Northwest NEWS

March 8, 1999

Entertainment

SAM showcases works from Virginia and Bagley Wright collection

DeKooning's 'Woman'

Willem DeKooning's Woman, an oil on board painted in 1943, is just one of the works from the collection of art collectors Virginia and Bagley Wright.
Photo courtesy of Seattle Art Museum.

by Deborah Stone

   A major exhibition of works from the collection of Seattle's prominent art collectors and patrons, Virginia and Bagley Wright, opened recently at the Seattle Art Museum.

   "The Virginia and Bagley Wright Collection of Modern Art," on view in SAM's Special Exhibition gallery through May 9, consists of up to 100 works spanning half a century. Highlights from the Wright's personal collection, as well as art they have donated to other museums, showcase a cross-section of many art movements. The exhibit is a review of the art of the past fifty years and includes works from major abstract expressionists of the 1940s to today's emerging painters and sculptors.

   The Wrights were early supporters of Abstract Expressionism, Hard-Edge Painting, Pop Art, Minimalism, Neo-Expressionism, Graffiti Art, and Appropriation Art. Since the 1950s, they have purchased many pieces of contemporary art, most of which were considered cutting-edge and avant-garde for the time. The works on display at SAM have been in storage at the Wright's home.

   Among the exhibition's highlights are Willem de Kooning's Woman, Mark Rothko's #10, Jasper Johns' Thermometer, Helen Frankenthaler's Venus Revealed, and Katharina Fritsch's Mann Und Maus. A sampling of sculpture includes pieces by Claes Oldenburg, Mark di Suvero, Robert Irwin, and James Rosenquist. Works by notable Northwest artists Mark Tobey, Morris Graves, and William Ivey are also represented.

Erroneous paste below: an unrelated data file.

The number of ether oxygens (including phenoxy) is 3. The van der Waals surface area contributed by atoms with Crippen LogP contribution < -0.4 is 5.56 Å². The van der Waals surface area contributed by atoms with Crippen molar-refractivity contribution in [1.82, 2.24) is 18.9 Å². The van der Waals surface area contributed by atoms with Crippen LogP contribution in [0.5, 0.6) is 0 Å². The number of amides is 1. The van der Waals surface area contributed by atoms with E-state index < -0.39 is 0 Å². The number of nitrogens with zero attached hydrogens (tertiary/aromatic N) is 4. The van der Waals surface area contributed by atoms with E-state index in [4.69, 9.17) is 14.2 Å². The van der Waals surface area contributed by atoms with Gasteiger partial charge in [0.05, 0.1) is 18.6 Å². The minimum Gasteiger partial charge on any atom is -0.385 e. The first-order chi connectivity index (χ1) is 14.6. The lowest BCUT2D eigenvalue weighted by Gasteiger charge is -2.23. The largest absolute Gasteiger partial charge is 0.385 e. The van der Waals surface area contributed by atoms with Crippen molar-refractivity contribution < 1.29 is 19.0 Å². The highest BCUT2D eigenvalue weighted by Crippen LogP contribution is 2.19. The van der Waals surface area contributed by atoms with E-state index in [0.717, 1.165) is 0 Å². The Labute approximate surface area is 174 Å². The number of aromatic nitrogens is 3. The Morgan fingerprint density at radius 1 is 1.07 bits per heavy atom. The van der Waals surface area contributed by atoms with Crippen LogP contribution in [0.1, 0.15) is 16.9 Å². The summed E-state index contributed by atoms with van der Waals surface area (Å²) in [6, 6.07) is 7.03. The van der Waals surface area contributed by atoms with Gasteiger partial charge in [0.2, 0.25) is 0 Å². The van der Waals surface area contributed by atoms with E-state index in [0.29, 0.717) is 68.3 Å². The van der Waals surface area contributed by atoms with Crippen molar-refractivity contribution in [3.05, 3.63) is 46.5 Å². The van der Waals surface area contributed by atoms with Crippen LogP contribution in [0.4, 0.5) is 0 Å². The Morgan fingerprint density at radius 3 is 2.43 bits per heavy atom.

The installation of the exhibition does not follow a chronological sequence or particular pattern. Art is sometimes grouped by style, color or contrast. The gallery is well-lit and pieces receive the proper space needed to appreciate them without undo distraction. Colossal-sized installations are balanced with small works, showing the wide range and unique taste of the Wright's collection.

   The art represented elicits many emotions, but primarily a keen sense of curiosity prevails as one moves through the exhibit. Pieces fascinate, repel, delight, and surprise viewers, all the while evoking continuous questions.

   "This extensive exhibition reflects their (the Wright's) extraordinary eye for art that is new and challenging, and their commitment to sharing it with the public," says Trevor Fairbrother, SAM's Deputy Director of Art, who curated the show.

   Coinciding with the special exhibit at SAM, the Wrights have opened a 4,000-square-foot gallery in the Seattle Center area to display additional works from their collection. The new gallery space, located at and named 407 Dexter Avenue North, is a project of the Virginia Wright Fund and will be open to the public Tuesday-Friday during the run of the show at SAM and then after that, by appointment only.

   With this large space, the Wrights will be able to exhibit works that have been in storage for a long time or that haven't been exhibited anywhere yet. To understand how vast this couple's collection is, it is interesting to note that between the Dexter space and the SAM exhibition, only about half of their holdings will be on view. For the Wrights, having a place to show their acquisitions both at their new gallery space and at SAM is a once-in-a-life opportunity.

   "It's very exciting for us," says Bagley Wright, "and an eventful time."

   For more information and directions to 407 Dexter, call 206-264-8200.